HOMILY OF HIS HOLINESS POPE FRANCIS
Saint Peter's Square
Second Sunday of Easter, 8 April 2018
In today’s Gospel, we hear, over and over, the word “see”. The disciples rejoiced when they saw the Lord (Jn 20:20). They tell Thomas: “We have seen the Lord” (v. 25). But the Gospel does not describe how they saw him; it does not describe the risen Jesus. It simply mentions one detail: “He showed them his hands and his side” (v. 20). It is as if the Gospel wants to tell us that that is how the disciples recognized Jesus: through his wounds. The same thing happened to Thomas. He too wanted to see “the mark of the nails in his hands” (v. 25), and after seeing, he believed (v. 27).
Despite his lack of faith, we should be grateful to Thomas, because he was not content to hear from others that Jesus was alive, or merely to see him in the flesh. He wanted to see inside, to touch with his hand the Lord’s wounds, the signs of his love. The Gospel calls Thomas Didymus (v. 24), meaning the Twin, and in this he is truly our twin brother. Because for us too, it isn’t enough to know that God exists. A God who is risen but remains distant does not fill our lives; an aloof God does not attract us, however just and holy he may be. No, we too need to “see God”, to touch him with our hands and to know that he is risen, and risen for us.
How can we see him? Like the disciples: through his wounds. Gazing upon those wounds, the disciples understood the depth of his love. They understood that he had forgiven them, even though some had denied him and abandoned him. To enter into Jesus’ wounds is to contemplate the boundless love flowing from his heart. This is the way. It is to realize that his heart beats for me, for you, for each one of us. Dear brothers and sisters, we can consider ourselves Christians, call ourselves Christians and speak about the many beautiful values of faith, but, like the disciples, we need to see Jesus by touching his love. Only thus can we go to the heart of the faith and, like the disciples, find peace and joy (cf. vv. 19-20) beyond all doubt.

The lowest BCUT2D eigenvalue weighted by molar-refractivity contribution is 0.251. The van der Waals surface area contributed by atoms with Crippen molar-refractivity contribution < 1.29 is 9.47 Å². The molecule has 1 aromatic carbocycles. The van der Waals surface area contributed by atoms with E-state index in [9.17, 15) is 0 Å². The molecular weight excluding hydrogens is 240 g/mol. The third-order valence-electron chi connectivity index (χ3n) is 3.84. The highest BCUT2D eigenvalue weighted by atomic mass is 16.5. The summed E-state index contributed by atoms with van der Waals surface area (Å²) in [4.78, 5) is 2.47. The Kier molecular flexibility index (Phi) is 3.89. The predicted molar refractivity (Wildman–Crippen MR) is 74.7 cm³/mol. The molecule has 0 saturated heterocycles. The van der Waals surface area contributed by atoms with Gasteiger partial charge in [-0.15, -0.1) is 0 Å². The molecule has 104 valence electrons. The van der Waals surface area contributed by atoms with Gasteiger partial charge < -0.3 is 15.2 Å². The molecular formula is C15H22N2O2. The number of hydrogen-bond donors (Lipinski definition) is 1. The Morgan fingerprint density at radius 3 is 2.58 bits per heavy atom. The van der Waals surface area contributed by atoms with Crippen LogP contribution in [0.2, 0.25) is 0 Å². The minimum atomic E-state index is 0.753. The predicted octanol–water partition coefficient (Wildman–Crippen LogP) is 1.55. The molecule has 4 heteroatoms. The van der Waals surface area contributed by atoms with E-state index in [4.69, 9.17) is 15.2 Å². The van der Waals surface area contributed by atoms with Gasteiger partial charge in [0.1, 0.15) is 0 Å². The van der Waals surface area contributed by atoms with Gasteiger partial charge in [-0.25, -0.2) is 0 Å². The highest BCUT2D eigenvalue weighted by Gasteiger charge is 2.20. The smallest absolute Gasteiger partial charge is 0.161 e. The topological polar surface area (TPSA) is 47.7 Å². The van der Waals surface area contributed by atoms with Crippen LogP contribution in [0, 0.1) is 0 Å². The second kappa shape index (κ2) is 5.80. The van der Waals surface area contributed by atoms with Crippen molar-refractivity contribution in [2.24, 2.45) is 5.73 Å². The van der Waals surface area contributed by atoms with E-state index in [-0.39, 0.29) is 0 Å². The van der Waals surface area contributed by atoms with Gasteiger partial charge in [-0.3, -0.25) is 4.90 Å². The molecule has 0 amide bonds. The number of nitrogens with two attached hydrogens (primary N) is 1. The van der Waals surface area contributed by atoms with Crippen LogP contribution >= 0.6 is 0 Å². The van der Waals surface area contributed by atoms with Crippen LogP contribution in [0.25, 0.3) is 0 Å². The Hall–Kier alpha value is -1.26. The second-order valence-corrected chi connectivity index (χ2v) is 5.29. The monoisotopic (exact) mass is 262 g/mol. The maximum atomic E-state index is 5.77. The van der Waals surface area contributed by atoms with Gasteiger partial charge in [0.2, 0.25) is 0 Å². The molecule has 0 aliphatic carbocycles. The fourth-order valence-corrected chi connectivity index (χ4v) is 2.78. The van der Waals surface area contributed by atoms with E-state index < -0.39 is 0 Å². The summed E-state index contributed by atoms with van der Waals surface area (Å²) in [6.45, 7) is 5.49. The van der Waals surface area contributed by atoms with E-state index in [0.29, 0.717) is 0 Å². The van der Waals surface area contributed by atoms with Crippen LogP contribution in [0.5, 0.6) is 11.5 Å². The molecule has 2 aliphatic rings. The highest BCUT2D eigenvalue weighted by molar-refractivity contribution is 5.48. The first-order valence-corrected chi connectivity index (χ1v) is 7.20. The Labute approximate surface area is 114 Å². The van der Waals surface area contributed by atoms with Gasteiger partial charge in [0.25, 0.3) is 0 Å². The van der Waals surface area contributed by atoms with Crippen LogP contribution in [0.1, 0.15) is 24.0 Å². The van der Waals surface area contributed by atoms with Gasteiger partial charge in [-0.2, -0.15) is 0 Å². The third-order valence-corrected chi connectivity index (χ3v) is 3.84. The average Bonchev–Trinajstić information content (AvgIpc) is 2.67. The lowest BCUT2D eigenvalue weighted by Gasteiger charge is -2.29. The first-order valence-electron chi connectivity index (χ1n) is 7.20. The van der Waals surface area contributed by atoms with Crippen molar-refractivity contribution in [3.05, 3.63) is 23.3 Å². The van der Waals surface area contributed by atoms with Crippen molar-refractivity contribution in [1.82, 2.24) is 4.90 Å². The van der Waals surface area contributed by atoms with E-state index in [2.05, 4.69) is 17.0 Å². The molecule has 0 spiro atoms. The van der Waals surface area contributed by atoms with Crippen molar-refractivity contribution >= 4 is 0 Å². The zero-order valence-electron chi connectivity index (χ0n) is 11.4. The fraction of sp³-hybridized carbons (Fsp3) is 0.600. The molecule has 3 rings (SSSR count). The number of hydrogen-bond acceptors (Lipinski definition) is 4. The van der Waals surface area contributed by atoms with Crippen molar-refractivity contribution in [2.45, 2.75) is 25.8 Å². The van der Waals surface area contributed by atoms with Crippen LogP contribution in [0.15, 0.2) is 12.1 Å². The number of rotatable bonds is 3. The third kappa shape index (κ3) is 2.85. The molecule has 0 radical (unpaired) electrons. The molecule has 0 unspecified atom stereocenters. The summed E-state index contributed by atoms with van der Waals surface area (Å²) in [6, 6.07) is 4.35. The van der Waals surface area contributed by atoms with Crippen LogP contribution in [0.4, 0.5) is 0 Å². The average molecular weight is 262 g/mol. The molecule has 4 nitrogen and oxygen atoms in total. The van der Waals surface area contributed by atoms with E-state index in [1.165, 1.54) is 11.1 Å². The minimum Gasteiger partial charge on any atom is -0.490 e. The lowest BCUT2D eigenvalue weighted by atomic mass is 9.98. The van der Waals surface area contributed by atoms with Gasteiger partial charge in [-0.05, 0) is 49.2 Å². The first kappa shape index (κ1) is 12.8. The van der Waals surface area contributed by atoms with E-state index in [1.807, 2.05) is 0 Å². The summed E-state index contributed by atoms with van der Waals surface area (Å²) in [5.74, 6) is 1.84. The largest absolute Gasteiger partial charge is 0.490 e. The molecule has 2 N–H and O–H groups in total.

Thomas, after seeing the Lord’s wounds, cried out: “My Lord and my God!” (v. 28). I would like to reflect on the adjective that Thomas repeats: my. It is a possessive adjective. When we think about it, it might seem inappropriate to use it of God. How can God be mine? How can I make the Almighty mine? The truth is, by saying my, we do not profane God, but honour his mercy. Because God wished to “become ours”. As in a love story, we tell him: “You became man for me, you died and rose for me and thus you are not only God; you are my God, you are my life. In you I have found the love that I was looking for, and much more than I could ever have imagined”.
God takes no offence at being “ours”, because love demands confidence, mercy demands trust. At the very beginning of the Ten Commandments, God said: “I am the Lord your God” (Ex 20:2), and reaffirmed: “I, the Lord your God am a jealous God” (v. 5). Here we see how God presents himself as a jealous lover who calls himself your God. From the depths of Thomas’s heart comes the reply: “My Lord and my God!” As today we enter, through Christ’s wounds, into the mystery of God, we come to realize that mercy is not simply one of his qualities among others, but the very beating of his heart. Then, like Thomas, we no longer live as disciples, uncertain, devout but wavering. We too fall in love with the Lord! We must not be afraid of these words: to fall in love with the Lord.